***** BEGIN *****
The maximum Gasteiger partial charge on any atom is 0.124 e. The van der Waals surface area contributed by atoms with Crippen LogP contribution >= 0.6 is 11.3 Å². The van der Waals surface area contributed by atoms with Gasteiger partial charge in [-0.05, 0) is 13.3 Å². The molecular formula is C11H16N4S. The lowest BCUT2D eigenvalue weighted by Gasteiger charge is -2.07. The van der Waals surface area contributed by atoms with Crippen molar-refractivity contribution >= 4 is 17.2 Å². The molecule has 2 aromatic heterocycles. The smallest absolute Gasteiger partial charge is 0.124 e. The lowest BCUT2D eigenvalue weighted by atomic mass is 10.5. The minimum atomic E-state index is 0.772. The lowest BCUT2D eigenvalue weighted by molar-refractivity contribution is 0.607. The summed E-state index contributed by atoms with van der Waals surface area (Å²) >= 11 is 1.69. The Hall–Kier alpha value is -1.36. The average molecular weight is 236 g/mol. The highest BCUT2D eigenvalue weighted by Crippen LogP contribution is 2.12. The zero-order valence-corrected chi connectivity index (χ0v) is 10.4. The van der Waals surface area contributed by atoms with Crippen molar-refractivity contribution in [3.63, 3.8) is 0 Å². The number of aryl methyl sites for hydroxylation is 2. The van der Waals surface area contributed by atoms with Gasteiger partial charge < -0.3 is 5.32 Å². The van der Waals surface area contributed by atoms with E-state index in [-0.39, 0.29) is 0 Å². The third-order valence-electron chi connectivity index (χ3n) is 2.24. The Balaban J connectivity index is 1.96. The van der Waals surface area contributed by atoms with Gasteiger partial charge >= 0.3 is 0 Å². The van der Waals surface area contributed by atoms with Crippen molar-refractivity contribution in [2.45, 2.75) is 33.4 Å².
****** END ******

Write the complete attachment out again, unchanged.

The maximum Gasteiger partial charge on any atom is 0.124 e. The van der Waals surface area contributed by atoms with Crippen LogP contribution >= 0.6 is 11.3 Å². The van der Waals surface area contributed by atoms with Gasteiger partial charge in [-0.05, 0) is 13.3 Å². The molecular formula is C11H16N4S. The lowest BCUT2D eigenvalue weighted by Gasteiger charge is -2.07. The van der Waals surface area contributed by atoms with Crippen molar-refractivity contribution >= 4 is 17.2 Å². The molecule has 2 aromatic heterocycles. The smallest absolute Gasteiger partial charge is 0.124 e. The lowest BCUT2D eigenvalue weighted by atomic mass is 10.5. The minimum atomic E-state index is 0.772. The lowest BCUT2D eigenvalue weighted by molar-refractivity contribution is 0.607. The summed E-state index contributed by atoms with van der Waals surface area (Å²) >= 11 is 1.69. The Hall–Kier alpha value is -1.36. The average molecular weight is 236 g/mol. The highest BCUT2D eigenvalue weighted by Crippen LogP contribution is 2.12. The zero-order valence-corrected chi connectivity index (χ0v) is 10.4. The van der Waals surface area contributed by atoms with Crippen molar-refractivity contribution in [3.63, 3.8) is 0 Å². The number of aryl methyl sites for hydroxylation is 2. The van der Waals surface area contributed by atoms with Gasteiger partial charge < -0.3 is 5.32 Å². The van der Waals surface area contributed by atoms with E-state index in [-0.39, 0.29) is 0 Å². The third-order valence-electron chi connectivity index (χ3n) is 2.24. The Balaban J connectivity index is 1.96. The van der Waals surface area contributed by atoms with Gasteiger partial charge >= 0.3 is 0 Å². The van der Waals surface area contributed by atoms with Crippen molar-refractivity contribution in [2.45, 2.75) is 33.4 Å².